Over at McCann, Ferg has sent Joan candy. Has he not heard that liquor is quicker? Let’s hope she gets that “guy” soon, and that he’s carrying a baseball bat.
Hobart walks into Don’s office, only to find Meredith sitting at his desk cutting out magazine pictures. He mentions that Don has missed two important meetings so he might as well take the rest of the day off. Meredith doesn’t get irony. She tells him she’ll give Don the message. He asks if Don might be on a bender, but she doesn’t think so and tells him Don was supposed to drive his daughter to school. “I’m not concerned,” she says, but then after Hobart walks away, she looks VERY concerned—and maybe the whole ditzy thing has been an act.
Roger and Peggy are now drinking vermouth together in the deserted office space. Roger gives Peggy a painting from the private collection of Bert Cooper. It’s of an “octopus pleasuring a lady.” Peggy doesn’t think it would be appropriate for her new office. Isn’t her job as a copywritress in a male-dominated industry to make the menz feel comfortable? They drink and talk more than they ever have in the previous ten years. Peggy keeps trying to leave—to go to her new office. Roger points out she’s drunk and it’s four in the afternoon. She can’t just show up drunk at 4:00 in the afternoon on her first day! That’d be SO Don Draper, and she really needs to set up her own identity.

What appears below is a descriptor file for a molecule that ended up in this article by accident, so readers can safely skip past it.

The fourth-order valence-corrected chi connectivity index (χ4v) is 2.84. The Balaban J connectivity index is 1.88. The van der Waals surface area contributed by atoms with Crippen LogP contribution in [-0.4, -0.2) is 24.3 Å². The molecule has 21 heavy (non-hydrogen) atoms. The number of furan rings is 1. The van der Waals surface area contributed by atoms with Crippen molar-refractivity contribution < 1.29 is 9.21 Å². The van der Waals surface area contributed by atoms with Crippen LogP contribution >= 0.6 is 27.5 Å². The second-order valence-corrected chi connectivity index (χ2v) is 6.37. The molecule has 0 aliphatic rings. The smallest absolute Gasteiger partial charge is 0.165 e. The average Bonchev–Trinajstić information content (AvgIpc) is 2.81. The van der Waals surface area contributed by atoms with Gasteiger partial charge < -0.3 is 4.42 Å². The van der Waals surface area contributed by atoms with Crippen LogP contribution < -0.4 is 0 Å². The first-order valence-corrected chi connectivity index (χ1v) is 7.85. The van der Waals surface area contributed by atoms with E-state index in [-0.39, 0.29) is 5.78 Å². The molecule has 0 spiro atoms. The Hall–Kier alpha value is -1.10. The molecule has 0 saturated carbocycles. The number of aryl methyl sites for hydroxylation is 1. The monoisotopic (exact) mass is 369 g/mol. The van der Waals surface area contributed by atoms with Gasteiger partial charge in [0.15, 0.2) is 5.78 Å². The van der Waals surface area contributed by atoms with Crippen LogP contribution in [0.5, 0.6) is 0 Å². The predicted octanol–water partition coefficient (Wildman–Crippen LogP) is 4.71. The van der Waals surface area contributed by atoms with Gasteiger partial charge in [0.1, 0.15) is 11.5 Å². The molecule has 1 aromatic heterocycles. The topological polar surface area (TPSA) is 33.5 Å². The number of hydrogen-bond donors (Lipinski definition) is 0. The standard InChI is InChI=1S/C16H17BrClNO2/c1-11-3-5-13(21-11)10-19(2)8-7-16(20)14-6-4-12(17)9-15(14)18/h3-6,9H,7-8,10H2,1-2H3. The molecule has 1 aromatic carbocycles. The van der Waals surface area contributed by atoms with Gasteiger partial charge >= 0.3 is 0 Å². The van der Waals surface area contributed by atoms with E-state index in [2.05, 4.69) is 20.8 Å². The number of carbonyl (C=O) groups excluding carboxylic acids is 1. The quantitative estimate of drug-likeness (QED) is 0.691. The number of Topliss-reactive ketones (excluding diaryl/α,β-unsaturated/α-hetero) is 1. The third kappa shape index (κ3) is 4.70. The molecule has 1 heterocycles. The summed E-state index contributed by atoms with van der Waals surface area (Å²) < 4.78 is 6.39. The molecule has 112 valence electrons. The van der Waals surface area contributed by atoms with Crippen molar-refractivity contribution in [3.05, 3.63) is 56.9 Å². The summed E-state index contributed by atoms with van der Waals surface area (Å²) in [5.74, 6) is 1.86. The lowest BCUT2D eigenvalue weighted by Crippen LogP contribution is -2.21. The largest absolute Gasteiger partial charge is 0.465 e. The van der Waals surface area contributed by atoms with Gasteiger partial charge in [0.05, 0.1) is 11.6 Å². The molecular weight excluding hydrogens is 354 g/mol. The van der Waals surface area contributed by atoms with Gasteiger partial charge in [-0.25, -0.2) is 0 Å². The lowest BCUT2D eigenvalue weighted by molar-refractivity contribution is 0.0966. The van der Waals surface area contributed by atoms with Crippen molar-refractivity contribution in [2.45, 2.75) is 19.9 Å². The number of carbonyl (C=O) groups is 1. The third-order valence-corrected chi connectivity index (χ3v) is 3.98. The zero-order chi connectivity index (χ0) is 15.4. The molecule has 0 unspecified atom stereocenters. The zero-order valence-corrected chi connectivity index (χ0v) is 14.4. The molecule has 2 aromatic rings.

Don, meantime, has arrived at a destination—but not his final one. He knocks on a door and a woman who is not Diana answers. He gives the name Bill Philips—the beer researcher—and hands her Philips’ business card, but claims he’s there because a Mrs. Diana Bowers won a prize: an entire refrigerator full of Miller beer. But he can’t just give it to any Mrs. Bowers. Would she happen to know where Diana went off to? She invites him in for tea and to wait for Mr. Bowers, who might know something about the whereabouts of his ex-wife. A dark haired girl—Diana’s living daughter—comes down the steps and says, “If she won something, I should get it.” Don agrees with the sentiment, but doesn’t mention that what Diana actually won was a devoted stalker who would lose interest immediately if she returned his affections.
Joan meets with Hobart to try to make the case for leaving her and her accounts alone. Things go quickly from awful to the worst. At least he doesn’t want to have sexytimes with her. He makes sure to tell her he doesn’t care about her tiny partnership, which he suspects she may have inherited. (Would he be more or less impressed if he knew how she actually got it?) He’s the one who uses the “l” word—that would be “lawyer”—first. She tells him she’ll be perfectly happy to take her half million dollars and be on her way. He tells her he is not going to let some girl tell him how to run his business. Then she goes all feminazi (which wasn’t a word then or now) and brings up the Equal Opportunity Commission and the ACLU and Betty Friedan. He reminds her that he is the great and powerful Hobart, and his ads pay a lot of money to the New York papers. She uses the sarcasm again, “Yes, I’m sure I’ll find it difficult to find a lawyer who wants to embarrass you that deeply.” He tells her he’ll give her 50 cents on the dollar, just like Mr. Potter offered the townsfolk in It’s a Wonderful Life. She isn’t negotiating. This children, might be an example of a quagmire.